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Jaitley's "outburst" against judiciary suggests he is feeling sidelined under Modi: Ex-Gujarat BJP CM Suresh Mehta

By Our Representative
In a scathing letter to Union finance minister Jaitley, former BJP chief minister of Gujarat, Suresh Mehta, has said that Jaitley’s recent outpourings (click HERE) against thejudiciary is the direct result of what he calls BJP’s “flamboyant Rajya Sabha MP” Subramaniam Swamy’s attacks on him.
“Shocked” to read Jaitley’s statement in the Rajya Sabha (May 11, 2016), where he said that the judiciary is destroying the edifice of India’s legislature “step by step, brick by brick”, Mehta, in his four-page letter to Jaitley, release to media, says, “Prime Minister Narendra Modi appears keen to pit Swamy against you.”
Recalling how Swamy recently alleged in a recent TV interview that Jaitley was trying to “undermine the investigation into AugustaWesland chopper scam” amidst reports that Swamy may be replaced as India’s finance minister, Mehta tells Jaitley, “I wonder if you are feeling nervous."
Mehta – who became compromise Gujarat chief minister in October 1995 following a rebellion against the then chief minister Keshubhai Patel, led by current Congress leader Shankarsinh Vaghela and reportedly engineered by Narendra Modi – resigned from the BJP in December 2007.
Mehta says in his letter, “Your statement particularly acquires significance as it comes one day after the BJP lost the floor test in Uttarakhand, thanks to Supreme Court intervention.”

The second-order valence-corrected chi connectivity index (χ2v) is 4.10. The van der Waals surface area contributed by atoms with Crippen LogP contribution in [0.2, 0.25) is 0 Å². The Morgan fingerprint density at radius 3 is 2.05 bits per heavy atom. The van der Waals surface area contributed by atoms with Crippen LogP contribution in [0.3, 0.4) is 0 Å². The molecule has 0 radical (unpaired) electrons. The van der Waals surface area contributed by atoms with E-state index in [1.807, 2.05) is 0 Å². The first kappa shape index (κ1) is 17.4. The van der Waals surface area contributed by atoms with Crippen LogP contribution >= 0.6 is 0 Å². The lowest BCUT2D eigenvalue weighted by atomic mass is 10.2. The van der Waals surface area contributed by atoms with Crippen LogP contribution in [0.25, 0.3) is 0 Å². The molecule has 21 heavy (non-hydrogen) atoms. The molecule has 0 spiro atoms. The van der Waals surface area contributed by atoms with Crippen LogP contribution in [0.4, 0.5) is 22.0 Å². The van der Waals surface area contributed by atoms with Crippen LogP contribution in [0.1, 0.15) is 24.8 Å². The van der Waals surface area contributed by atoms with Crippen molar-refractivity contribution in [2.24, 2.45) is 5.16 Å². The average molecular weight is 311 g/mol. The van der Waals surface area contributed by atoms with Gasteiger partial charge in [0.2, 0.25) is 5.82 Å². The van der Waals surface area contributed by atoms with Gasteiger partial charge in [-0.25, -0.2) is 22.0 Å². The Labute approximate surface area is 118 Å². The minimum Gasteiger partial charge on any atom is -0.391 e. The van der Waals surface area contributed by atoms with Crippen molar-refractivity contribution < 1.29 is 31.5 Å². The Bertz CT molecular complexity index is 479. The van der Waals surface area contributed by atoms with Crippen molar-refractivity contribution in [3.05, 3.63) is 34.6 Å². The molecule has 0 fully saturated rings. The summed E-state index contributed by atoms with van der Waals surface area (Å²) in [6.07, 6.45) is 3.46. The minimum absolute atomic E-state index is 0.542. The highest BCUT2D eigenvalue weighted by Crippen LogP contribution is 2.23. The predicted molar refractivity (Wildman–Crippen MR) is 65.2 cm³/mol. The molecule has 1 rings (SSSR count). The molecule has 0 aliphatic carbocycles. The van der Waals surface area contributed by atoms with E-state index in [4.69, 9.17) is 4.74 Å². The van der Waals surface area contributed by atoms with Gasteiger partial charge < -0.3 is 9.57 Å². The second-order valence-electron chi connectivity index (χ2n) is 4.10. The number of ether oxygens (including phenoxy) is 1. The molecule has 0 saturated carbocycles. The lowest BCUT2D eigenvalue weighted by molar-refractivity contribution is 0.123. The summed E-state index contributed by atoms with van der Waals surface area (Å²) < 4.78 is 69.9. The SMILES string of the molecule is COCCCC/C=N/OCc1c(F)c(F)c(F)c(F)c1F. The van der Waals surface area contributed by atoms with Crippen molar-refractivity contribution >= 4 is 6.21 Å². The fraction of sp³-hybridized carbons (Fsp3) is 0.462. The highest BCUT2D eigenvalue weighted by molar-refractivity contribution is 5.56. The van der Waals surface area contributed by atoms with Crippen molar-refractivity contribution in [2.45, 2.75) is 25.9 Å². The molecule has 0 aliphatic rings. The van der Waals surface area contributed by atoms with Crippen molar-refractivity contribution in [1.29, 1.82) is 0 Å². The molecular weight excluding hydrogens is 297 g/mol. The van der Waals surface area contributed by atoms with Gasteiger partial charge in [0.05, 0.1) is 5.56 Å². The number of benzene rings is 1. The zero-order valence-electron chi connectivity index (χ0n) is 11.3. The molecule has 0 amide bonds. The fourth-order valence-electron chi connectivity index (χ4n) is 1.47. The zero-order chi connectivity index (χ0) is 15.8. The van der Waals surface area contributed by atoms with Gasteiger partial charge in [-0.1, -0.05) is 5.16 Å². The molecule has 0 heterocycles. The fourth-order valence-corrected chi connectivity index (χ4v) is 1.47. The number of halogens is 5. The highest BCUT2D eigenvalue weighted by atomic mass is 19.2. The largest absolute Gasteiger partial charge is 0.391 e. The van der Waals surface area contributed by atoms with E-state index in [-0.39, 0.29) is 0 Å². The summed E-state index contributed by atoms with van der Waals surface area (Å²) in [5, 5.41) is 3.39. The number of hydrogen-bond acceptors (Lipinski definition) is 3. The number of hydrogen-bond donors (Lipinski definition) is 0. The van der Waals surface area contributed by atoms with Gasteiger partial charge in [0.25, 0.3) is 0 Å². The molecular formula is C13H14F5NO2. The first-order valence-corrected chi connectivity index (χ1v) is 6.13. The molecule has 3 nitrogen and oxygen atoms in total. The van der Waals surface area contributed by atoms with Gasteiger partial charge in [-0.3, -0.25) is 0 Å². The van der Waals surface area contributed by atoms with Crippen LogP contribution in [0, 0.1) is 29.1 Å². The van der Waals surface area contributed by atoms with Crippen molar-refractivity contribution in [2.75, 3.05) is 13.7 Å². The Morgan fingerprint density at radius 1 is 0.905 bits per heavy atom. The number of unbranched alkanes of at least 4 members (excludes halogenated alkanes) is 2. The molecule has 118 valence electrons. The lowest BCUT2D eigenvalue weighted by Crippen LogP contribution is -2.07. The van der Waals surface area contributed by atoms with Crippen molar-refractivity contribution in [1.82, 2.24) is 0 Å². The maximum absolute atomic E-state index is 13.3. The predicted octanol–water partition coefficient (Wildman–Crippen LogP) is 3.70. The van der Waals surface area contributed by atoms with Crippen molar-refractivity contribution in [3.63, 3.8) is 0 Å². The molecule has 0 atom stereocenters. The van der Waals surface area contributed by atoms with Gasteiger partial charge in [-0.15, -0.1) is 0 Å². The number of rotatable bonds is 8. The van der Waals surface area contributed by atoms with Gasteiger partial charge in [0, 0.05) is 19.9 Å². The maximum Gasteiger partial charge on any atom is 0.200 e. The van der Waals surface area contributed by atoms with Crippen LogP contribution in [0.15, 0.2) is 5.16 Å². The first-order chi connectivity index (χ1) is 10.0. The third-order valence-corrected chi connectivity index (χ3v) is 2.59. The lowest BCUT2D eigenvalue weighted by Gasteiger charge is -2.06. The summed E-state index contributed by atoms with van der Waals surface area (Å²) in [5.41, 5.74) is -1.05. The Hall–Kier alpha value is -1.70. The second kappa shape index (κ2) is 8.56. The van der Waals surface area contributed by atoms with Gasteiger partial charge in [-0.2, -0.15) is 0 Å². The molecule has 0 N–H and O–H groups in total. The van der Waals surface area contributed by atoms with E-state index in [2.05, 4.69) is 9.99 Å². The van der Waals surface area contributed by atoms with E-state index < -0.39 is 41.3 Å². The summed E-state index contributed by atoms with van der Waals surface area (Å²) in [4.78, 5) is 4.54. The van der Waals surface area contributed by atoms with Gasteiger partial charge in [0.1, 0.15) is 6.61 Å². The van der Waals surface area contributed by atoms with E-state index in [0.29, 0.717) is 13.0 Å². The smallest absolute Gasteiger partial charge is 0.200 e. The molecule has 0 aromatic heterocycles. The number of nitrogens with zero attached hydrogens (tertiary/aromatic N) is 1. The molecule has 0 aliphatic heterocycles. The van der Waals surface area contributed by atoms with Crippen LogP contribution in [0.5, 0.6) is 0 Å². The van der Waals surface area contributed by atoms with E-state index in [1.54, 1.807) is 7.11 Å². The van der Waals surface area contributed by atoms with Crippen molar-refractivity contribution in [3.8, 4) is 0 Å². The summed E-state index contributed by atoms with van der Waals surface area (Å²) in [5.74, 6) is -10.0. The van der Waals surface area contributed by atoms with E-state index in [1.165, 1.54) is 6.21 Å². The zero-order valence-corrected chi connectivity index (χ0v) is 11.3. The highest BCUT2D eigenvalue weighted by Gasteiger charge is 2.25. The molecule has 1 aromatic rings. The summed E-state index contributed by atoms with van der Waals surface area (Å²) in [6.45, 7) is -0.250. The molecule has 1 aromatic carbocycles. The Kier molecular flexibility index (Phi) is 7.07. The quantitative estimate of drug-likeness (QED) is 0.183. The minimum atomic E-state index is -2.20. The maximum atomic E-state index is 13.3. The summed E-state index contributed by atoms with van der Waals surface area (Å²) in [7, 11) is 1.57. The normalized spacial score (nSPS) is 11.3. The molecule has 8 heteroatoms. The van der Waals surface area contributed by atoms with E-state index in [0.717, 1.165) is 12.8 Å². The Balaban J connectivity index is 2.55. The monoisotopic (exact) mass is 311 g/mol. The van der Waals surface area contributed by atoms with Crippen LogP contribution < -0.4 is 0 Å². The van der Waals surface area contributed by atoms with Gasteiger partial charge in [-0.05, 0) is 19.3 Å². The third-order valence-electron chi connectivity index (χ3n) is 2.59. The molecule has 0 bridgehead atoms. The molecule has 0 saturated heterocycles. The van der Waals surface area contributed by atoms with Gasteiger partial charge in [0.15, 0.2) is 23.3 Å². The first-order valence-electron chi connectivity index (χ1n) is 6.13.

Regretting that the statement accusing the judiciary has come from “an eminent and perceptive Supreme Court advocate”, Mehta, who has been a lawyer by profession, says, “It is not the judiciary which is seeking to undermine the executive or the legislature. Rather, it is the executive, led by Modi, which is seeking to destroy the independence of judiciary.”
Providing instances, Mehta says, its first indication was in April 2015, when the Prime Minister told a joint conference of Chief Ministers and Chief Justices of High Courts that India’s courts “need to be cautious against perception-driven verdicts", accusing “five star activists" of being the resource persons for providing material for such verdicts.
“Modi’s statement on ‘perception-driven verdict’ came just around the time when clean chit was sought to be given to BJP president Amit Shah, one of the prime accused in two of the most notorious fake encounter cases of Gujarat -- Sohrabuddin Shaikh and Ishrat Jahan”, Mehta says.
“The whole effort of the Prime Minister was to drive home the point that the judiciary should not go by the ‘perception’ supposedly held by activists that a criminal politician, who acts behind the scene, is responsible for crimes committed on the ground”, Mehta says.
In a second instance, Mehta says, the Modi government has been “stalling the appointment of around 170 judges to High Courts, recommended by the Supreme Court collegium”, with the perception having gone strong that “this is happening because the Supreme Court struck down its efforts to take under it wings all the powers of appointing judges through a National Judicial Appointments Commission.”
“Clearly, the government appears not very keen to allow smooth functioning of the Supreme Court collegium, which has the powers to appoint judges. In fact, it wants to have a say in recommending names of candidates, insisting that the Memorandum of Procedure (MoP) for appointing judges”, Mehta says, referring to recent reports on government’s suggestions for MoP.

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